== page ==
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|Languages||Pitjantjatjara||Religions||Traditional & Christianity||Related ethnic groups||Ngaanyatjarra, Yankunytjatjara|
Pitjantjatjara (Aboriginal pronunciation: [b̥ɪɟɐɲɟɐɟɐɾɐ]) is the name of a nation of native Australian people. They live in the central Australian desert. The people call themselves Aṉangu, a word which means "person" or "people" in their own language. The group is considered part of the Western Desert cultural bloc. Pitjantjatjara people are closely related to their two closest neighbours: the Yankunytjatjara and the Ngaanyatjarra. They can understand much of each other's languages. There are currently about 4,000 people from this nation living in small communities spread out across their homeland.
The homeland of the Pitjantjatjara covers north-western South Australia and the south-west of the Northern Territory. More communities are located a short distance over the border in Western Australia. The land they live in is special to them. It forms a large part of their culture and beliefs. In South Australia, they mostly live in the Aṉangu Pitjantjatjara Yankunytjatjara Lands. This area is where the Pitjantjatjara language is strongest. In the Northern Territory, their country is on the south side of Lake Amadeus. It is centred around Uluṟu and Kata Tjuṯa, two of their most sacred sites.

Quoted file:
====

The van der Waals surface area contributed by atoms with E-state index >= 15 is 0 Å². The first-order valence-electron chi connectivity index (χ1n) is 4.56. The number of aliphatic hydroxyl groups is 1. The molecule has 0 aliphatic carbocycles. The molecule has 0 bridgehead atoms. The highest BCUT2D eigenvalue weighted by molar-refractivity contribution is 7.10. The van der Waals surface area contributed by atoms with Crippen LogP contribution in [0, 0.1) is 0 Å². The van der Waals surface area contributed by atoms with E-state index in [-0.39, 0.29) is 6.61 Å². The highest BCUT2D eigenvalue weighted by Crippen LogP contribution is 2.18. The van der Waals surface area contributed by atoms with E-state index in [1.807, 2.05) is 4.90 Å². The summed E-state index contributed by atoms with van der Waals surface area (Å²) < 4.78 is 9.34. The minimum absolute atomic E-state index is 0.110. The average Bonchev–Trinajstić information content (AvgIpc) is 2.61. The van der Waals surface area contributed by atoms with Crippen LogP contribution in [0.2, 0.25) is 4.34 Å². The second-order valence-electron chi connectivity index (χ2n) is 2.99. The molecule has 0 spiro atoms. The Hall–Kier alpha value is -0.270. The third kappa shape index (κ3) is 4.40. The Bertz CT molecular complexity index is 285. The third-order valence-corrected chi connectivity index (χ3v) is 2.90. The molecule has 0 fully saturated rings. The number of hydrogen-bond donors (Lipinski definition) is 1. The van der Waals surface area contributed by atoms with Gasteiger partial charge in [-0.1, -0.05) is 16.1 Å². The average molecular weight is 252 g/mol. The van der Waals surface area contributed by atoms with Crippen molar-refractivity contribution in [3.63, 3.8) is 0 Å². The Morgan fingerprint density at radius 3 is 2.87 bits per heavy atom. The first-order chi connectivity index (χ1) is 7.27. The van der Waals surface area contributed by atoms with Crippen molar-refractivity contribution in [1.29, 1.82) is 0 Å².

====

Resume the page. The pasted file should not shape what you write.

Pitjantjatara are historically a nomadic people. They lived in small family groups, travelling from one rock hole to another depending on the water and food that was available. In the mid-20th century, most families settled in new communities they built together. They have kept their culture and identity despite outside influences and attempts to force them to change. These influences come from the wider Australian community.